The time to do that is when volatility is low, not when the market is down and volatility is high. It is currently too early and too unpredictable in its nature to assess the final impact of the virus on economic activity and corporate earnings. The sooner that this virus is confidently contained, which some statistics already point to, the quicker the recovery in the economy in the stock markets will be, particularly given policy stimulus that will no doubt begin to be employed to assist the world in its recovery.

However, the more the virus affects activity in other regions and the longer the period of reduced travel to restrict the transfer of the infection, the greater will be the impact on corporate earnings, and the greater the impact on stocks. For now, investors should maintain a balanced approach to asset allocation. Given the uncertain nature of the outbreak, anxiety and risk aversion is likely to continue if more countries see the number of cases rise in the days ahead.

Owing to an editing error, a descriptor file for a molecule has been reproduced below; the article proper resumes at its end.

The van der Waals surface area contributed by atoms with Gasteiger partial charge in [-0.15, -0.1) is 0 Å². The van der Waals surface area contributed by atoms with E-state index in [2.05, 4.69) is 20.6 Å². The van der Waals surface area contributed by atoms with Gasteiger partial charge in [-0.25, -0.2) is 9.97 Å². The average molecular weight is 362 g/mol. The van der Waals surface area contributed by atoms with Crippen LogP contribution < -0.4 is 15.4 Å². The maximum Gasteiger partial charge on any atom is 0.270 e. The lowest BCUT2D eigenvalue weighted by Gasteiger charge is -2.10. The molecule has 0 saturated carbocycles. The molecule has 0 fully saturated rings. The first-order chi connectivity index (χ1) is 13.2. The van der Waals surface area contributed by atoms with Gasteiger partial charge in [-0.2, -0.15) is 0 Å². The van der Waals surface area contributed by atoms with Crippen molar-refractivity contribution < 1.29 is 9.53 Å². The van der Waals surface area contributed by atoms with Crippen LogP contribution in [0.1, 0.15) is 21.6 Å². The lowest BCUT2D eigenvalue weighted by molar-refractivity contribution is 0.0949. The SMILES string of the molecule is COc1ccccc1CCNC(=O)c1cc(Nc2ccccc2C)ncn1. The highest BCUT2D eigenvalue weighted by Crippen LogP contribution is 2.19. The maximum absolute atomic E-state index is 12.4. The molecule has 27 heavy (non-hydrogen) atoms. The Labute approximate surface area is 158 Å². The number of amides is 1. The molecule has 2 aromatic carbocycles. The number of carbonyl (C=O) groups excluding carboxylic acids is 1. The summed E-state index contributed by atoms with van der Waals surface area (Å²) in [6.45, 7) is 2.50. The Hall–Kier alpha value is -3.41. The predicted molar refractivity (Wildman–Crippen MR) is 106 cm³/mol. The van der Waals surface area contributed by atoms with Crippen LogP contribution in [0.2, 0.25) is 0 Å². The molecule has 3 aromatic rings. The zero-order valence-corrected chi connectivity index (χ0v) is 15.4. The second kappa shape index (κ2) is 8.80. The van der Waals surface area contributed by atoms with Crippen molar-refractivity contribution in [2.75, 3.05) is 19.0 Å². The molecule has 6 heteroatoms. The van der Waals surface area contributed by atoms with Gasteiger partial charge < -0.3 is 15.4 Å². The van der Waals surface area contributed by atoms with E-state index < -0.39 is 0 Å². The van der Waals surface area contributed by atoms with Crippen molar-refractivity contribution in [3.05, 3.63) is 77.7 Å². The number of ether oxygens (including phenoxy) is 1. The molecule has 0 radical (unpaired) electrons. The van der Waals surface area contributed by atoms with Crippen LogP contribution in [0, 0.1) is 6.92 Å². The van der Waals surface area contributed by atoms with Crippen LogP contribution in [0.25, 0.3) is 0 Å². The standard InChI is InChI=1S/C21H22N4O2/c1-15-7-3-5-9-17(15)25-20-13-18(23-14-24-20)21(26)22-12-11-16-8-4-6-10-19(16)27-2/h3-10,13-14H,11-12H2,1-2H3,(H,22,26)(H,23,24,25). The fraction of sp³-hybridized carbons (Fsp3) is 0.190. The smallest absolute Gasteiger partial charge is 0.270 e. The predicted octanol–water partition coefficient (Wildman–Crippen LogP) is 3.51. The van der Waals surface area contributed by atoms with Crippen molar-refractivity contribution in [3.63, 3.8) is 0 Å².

With that, I come to the conclusion. We are financial planners here at Oak Harvest, we create financial plans, try to balance risk rewards, use tools, whether they’re insurance, stocks, bonds, mutual funds, ETFs, to create an allocation that helps you stabilize your retirement. If you’re retired or in the process of retiring, give us a call at 281-822-1350. We’re here to help you plan for your financial future and helps smooth the financial path you have into and through your retirement years with a customized retirement planning. Many blessings, this is Chris Perras at Oak Harvest.

Operator: The preceding content expresses the views of the speaker and is for informational purposes only. It is based on information believed to be reliable when created, but any cited data, statistics, and sources are not guaranteed. Content, ideas, and strategies discussed may not be right for your personal situation and should not be considered as personalized investment, tax or legal advice, or an offer or solicitation to buy or sell securities. Investing involves the risk of loss, and past performance does not guarantee future results.